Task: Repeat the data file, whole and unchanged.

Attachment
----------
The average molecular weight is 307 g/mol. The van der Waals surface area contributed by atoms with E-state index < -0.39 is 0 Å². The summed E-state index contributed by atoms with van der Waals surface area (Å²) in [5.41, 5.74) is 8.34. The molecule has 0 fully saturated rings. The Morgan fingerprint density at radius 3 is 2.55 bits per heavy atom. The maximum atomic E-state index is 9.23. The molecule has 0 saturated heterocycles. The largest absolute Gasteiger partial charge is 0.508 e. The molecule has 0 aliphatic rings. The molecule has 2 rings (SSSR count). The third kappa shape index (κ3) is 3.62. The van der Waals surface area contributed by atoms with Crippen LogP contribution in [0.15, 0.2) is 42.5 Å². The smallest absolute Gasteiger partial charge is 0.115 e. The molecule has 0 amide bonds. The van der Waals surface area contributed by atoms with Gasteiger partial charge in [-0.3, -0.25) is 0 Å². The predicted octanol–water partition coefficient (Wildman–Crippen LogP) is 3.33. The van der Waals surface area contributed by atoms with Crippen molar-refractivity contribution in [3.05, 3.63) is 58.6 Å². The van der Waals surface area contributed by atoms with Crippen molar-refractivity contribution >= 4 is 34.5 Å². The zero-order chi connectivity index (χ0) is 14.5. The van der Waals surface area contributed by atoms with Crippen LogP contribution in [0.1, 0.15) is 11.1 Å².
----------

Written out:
The average molecular weight is 307 g/mol. The van der Waals surface area contributed by atoms with E-state index < -0.39 is 0 Å². The summed E-state index contributed by atoms with van der Waals surface area (Å²) in [5.41, 5.74) is 8.34. The molecule has 0 fully saturated rings. The Morgan fingerprint density at radius 3 is 2.55 bits per heavy atom. The maximum atomic E-state index is 9.23. The molecule has 0 saturated heterocycles. The largest absolute Gasteiger partial charge is 0.508 e. The molecule has 0 aliphatic rings. The molecule has 2 rings (SSSR count). The third kappa shape index (κ3) is 3.62. The van der Waals surface area contributed by atoms with Crippen LogP contribution in [0.15, 0.2) is 42.5 Å². The smallest absolute Gasteiger partial charge is 0.115 e. The molecule has 0 amide bonds. The van der Waals surface area contributed by atoms with Gasteiger partial charge in [-0.3, -0.25) is 0 Å². The predicted octanol–water partition coefficient (Wildman–Crippen LogP) is 3.33. The van der Waals surface area contributed by atoms with Crippen molar-refractivity contribution in [3.05, 3.63) is 58.6 Å². The van der Waals surface area contributed by atoms with Crippen molar-refractivity contribution >= 4 is 34.5 Å². The zero-order chi connectivity index (χ0) is 14.5. The van der Waals surface area contributed by atoms with Crippen LogP contribution in [0.1, 0.15) is 11.1 Å².